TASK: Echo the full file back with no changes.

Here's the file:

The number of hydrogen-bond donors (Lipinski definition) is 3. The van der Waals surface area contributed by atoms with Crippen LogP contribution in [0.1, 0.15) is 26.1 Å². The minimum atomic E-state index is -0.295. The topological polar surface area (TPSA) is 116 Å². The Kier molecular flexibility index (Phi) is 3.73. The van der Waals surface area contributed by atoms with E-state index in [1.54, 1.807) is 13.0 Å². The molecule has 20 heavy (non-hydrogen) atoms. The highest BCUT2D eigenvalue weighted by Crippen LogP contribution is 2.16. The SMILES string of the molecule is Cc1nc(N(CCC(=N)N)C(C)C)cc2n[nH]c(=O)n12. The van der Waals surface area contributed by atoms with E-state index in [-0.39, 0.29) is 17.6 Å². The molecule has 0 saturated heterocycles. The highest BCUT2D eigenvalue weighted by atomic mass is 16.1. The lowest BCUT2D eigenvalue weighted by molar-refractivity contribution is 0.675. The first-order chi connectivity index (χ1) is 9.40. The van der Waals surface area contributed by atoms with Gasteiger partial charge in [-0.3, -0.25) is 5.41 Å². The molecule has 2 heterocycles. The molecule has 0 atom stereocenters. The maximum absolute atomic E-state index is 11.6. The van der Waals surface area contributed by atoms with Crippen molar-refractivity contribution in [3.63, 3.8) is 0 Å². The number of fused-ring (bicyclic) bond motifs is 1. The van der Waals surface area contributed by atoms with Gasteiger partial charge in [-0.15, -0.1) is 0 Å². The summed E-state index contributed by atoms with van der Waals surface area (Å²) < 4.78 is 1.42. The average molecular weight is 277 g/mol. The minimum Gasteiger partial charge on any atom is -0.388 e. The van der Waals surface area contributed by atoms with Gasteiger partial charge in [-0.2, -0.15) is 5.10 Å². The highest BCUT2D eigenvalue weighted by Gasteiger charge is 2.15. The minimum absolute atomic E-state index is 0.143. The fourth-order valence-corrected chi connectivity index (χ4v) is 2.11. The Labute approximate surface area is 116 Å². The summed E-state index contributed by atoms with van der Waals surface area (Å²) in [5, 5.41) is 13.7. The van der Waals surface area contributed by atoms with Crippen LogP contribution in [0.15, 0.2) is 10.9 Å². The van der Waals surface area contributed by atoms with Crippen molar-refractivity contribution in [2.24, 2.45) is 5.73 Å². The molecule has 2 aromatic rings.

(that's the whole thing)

The number of hydrogen-bond donors (Lipinski definition) is 3. The van der Waals surface area contributed by atoms with Crippen LogP contribution in [0.1, 0.15) is 26.1 Å². The minimum atomic E-state index is -0.295. The topological polar surface area (TPSA) is 116 Å². The Kier molecular flexibility index (Phi) is 3.73. The van der Waals surface area contributed by atoms with E-state index in [1.54, 1.807) is 13.0 Å². The molecule has 20 heavy (non-hydrogen) atoms. The highest BCUT2D eigenvalue weighted by Crippen LogP contribution is 2.16. The SMILES string of the molecule is Cc1nc(N(CCC(=N)N)C(C)C)cc2n[nH]c(=O)n12. The van der Waals surface area contributed by atoms with E-state index in [-0.39, 0.29) is 17.6 Å². The molecule has 0 saturated heterocycles. The highest BCUT2D eigenvalue weighted by atomic mass is 16.1. The lowest BCUT2D eigenvalue weighted by molar-refractivity contribution is 0.675. The first-order chi connectivity index (χ1) is 9.40. The van der Waals surface area contributed by atoms with Gasteiger partial charge in [-0.3, -0.25) is 5.41 Å². The molecule has 2 heterocycles. The molecule has 0 atom stereocenters. The maximum absolute atomic E-state index is 11.6. The van der Waals surface area contributed by atoms with Crippen molar-refractivity contribution in [3.63, 3.8) is 0 Å². The number of fused-ring (bicyclic) bond motifs is 1. The van der Waals surface area contributed by atoms with Gasteiger partial charge in [-0.15, -0.1) is 0 Å². The summed E-state index contributed by atoms with van der Waals surface area (Å²) < 4.78 is 1.42. The average molecular weight is 277 g/mol. The minimum Gasteiger partial charge on any atom is -0.388 e. The van der Waals surface area contributed by atoms with Gasteiger partial charge in [-0.2, -0.15) is 5.10 Å². The highest BCUT2D eigenvalue weighted by Gasteiger charge is 2.15. The minimum absolute atomic E-state index is 0.143. The fourth-order valence-corrected chi connectivity index (χ4v) is 2.11. The Labute approximate surface area is 116 Å². The summed E-state index contributed by atoms with van der Waals surface area (Å²) in [5, 5.41) is 13.7. The van der Waals surface area contributed by atoms with Crippen LogP contribution in [0.15, 0.2) is 10.9 Å². The van der Waals surface area contributed by atoms with Crippen molar-refractivity contribution in [2.24, 2.45) is 5.73 Å². The molecule has 2 aromatic rings.